The Sacred Depths of Nature

Barbara Smuts is a professor in the psychology and anthropology departments at the University of Michigan. This review was originally published in The Scientific American.

Several years ago I took a day off from research on wild dolphins to walk miles of remote Australian beach. To the west, the meeting of sea and sky was barely discernible; to the east, searing desert extended 2,000 miles. For hours I walked through this exquisite but barren landscape in utter silence, mourning a recent personal loss. Suddenly, with no warning, the hollow feeling within merged with the emptiness all around into a singular, stunning void that engulfed me with dizzying speed. I collapsed to the ground, reduced to a tiny, isolated speck in a vast, impersonal universe. I struggled to a sitting position, blinking in the midday glare, searching for something, anything, to bring me back to my ordinary self. Nothing. Despite the sun's heat, I felt cold and I was afraid. Then, as if from a great distance, I heard a faint, familiar sound that brought immense relief. A few hundred yards away a dozen cormorants were gathering at the sea's edge to dry their wet, oily wings, squawking and scrambling as they settled into their places on the sand. I drew closer, hoping fiercely that they wouldn't rise up in flight, and beheld the luminous surface of their dark feathers. Those birds could have been anywhere, but instead by some miracle they were right there, then, with me. I felt wave upon wave of gratitude for their existence and for the existence of all sentient beings.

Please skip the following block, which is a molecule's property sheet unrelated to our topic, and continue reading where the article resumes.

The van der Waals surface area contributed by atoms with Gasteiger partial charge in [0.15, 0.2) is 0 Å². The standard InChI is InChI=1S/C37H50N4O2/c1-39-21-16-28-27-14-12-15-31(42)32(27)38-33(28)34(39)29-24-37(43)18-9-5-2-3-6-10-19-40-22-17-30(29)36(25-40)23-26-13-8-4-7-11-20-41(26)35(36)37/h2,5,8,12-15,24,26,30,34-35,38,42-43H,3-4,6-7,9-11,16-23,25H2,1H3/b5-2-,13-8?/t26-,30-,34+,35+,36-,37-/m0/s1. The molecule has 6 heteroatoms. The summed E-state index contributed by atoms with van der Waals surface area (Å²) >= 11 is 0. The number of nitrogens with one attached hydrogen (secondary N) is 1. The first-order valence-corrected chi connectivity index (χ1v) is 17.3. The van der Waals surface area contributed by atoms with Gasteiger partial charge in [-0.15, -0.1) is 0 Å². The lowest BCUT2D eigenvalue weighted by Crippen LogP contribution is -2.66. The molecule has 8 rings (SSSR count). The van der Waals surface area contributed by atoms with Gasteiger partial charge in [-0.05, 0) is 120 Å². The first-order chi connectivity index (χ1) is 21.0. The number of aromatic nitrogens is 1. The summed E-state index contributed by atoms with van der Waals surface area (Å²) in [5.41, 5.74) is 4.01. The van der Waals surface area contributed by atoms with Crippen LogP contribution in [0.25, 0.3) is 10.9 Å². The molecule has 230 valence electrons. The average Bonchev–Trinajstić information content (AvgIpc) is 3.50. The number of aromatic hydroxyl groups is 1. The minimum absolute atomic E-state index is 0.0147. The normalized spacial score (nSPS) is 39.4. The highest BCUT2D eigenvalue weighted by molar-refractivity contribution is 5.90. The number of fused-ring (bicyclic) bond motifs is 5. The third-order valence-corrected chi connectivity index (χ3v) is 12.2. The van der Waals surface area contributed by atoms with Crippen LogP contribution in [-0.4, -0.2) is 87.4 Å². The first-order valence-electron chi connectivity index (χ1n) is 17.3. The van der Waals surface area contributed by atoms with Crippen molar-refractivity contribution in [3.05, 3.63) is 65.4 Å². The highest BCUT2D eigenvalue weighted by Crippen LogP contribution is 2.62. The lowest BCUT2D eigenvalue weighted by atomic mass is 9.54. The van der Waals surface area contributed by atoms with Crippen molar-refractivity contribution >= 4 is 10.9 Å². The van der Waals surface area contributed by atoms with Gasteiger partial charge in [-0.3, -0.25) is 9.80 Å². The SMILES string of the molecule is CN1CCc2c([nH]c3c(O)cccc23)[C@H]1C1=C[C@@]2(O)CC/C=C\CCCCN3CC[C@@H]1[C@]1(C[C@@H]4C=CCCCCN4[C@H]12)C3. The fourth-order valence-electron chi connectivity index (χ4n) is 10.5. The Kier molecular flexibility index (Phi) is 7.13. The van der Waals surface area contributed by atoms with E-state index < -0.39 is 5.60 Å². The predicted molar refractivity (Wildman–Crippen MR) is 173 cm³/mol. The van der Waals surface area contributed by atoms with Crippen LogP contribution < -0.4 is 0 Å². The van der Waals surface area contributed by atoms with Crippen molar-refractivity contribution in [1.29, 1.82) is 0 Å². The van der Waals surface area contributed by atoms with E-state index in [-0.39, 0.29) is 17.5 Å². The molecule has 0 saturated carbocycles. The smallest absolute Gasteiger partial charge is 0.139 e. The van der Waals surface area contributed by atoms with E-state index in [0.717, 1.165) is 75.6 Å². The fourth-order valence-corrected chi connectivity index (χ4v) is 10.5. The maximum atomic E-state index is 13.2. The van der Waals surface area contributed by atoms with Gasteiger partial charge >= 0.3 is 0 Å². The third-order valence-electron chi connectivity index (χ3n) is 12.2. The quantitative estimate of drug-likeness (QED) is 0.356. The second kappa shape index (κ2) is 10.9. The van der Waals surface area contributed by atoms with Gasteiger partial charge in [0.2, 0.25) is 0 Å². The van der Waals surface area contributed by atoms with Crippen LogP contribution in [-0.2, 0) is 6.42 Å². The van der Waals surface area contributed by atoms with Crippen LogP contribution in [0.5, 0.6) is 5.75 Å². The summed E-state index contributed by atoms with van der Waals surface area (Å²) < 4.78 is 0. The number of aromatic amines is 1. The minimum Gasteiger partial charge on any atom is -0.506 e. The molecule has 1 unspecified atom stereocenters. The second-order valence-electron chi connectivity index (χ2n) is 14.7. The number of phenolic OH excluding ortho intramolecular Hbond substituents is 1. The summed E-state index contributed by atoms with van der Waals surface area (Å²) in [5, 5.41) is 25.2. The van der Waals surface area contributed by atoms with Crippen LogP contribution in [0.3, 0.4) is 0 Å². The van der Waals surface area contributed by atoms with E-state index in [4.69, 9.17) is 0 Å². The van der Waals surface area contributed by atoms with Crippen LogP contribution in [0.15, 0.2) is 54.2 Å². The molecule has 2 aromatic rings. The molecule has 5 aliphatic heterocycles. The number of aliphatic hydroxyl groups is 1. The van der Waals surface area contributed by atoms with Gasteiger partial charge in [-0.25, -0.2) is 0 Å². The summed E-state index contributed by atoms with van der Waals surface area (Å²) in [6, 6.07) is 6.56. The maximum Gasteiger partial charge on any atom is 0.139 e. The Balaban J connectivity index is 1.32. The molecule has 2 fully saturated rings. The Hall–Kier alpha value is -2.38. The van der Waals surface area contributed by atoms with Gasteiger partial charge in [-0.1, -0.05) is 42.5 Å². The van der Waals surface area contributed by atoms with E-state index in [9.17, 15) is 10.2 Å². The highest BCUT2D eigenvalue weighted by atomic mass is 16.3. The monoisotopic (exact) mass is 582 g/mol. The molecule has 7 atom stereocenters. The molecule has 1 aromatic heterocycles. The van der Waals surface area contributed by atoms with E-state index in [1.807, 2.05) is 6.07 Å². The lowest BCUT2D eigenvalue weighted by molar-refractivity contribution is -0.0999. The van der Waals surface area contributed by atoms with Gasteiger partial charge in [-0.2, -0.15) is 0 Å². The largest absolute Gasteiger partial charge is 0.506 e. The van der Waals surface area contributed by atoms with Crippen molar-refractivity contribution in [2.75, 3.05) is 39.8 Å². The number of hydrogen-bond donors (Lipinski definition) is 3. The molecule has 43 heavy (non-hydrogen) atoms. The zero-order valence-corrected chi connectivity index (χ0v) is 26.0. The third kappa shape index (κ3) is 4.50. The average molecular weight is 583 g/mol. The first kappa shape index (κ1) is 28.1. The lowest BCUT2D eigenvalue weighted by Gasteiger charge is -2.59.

In The Sacred Depths of Nature, Ursula Goodenough, one of America's leading cell biologists and a professor of biology at Washington University, gives voice to many such moments of communion with nature. The recognition of nature's power to evoke emotions such as awe and gratitude is, of course, not new, as Goodenough acknowledges in her introduction. Two aspects of her approach, however, are novel.